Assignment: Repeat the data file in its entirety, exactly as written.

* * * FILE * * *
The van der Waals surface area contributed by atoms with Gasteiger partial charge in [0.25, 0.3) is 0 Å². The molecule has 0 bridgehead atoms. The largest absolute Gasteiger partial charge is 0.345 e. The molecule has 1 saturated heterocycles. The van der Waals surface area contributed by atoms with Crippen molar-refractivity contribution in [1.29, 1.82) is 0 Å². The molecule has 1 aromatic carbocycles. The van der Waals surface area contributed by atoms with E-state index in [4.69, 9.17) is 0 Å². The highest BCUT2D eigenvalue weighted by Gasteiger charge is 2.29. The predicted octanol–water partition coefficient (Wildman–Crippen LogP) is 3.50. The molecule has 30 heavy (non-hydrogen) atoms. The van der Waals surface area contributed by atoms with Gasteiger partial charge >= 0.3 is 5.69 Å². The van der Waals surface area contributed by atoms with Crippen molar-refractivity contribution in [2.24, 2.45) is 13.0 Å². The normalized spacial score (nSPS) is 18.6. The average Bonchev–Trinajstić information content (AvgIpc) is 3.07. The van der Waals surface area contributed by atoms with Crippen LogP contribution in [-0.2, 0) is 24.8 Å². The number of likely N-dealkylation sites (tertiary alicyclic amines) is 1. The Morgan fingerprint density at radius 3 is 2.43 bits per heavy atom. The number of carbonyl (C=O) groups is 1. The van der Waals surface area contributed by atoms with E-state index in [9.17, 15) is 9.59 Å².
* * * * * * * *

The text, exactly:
The van der Waals surface area contributed by atoms with Gasteiger partial charge in [0.25, 0.3) is 0 Å². The molecule has 0 bridgehead atoms. The largest absolute Gasteiger partial charge is 0.345 e. The molecule has 1 saturated heterocycles. The van der Waals surface area contributed by atoms with Crippen molar-refractivity contribution in [1.29, 1.82) is 0 Å². The molecule has 1 aromatic carbocycles. The van der Waals surface area contributed by atoms with E-state index in [4.69, 9.17) is 0 Å². The highest BCUT2D eigenvalue weighted by Gasteiger charge is 2.29. The predicted octanol–water partition coefficient (Wildman–Crippen LogP) is 3.50. The molecule has 30 heavy (non-hydrogen) atoms. The van der Waals surface area contributed by atoms with Gasteiger partial charge >= 0.3 is 5.69 Å². The van der Waals surface area contributed by atoms with Crippen molar-refractivity contribution in [2.24, 2.45) is 13.0 Å². The normalized spacial score (nSPS) is 18.6. The average Bonchev–Trinajstić information content (AvgIpc) is 3.07. The van der Waals surface area contributed by atoms with Crippen LogP contribution in [-0.2, 0) is 24.8 Å². The number of likely N-dealkylation sites (tertiary alicyclic amines) is 1. The Morgan fingerprint density at radius 3 is 2.43 bits per heavy atom. The number of carbonyl (C=O) groups is 1. The van der Waals surface area contributed by atoms with E-state index in [9.17, 15) is 9.59 Å².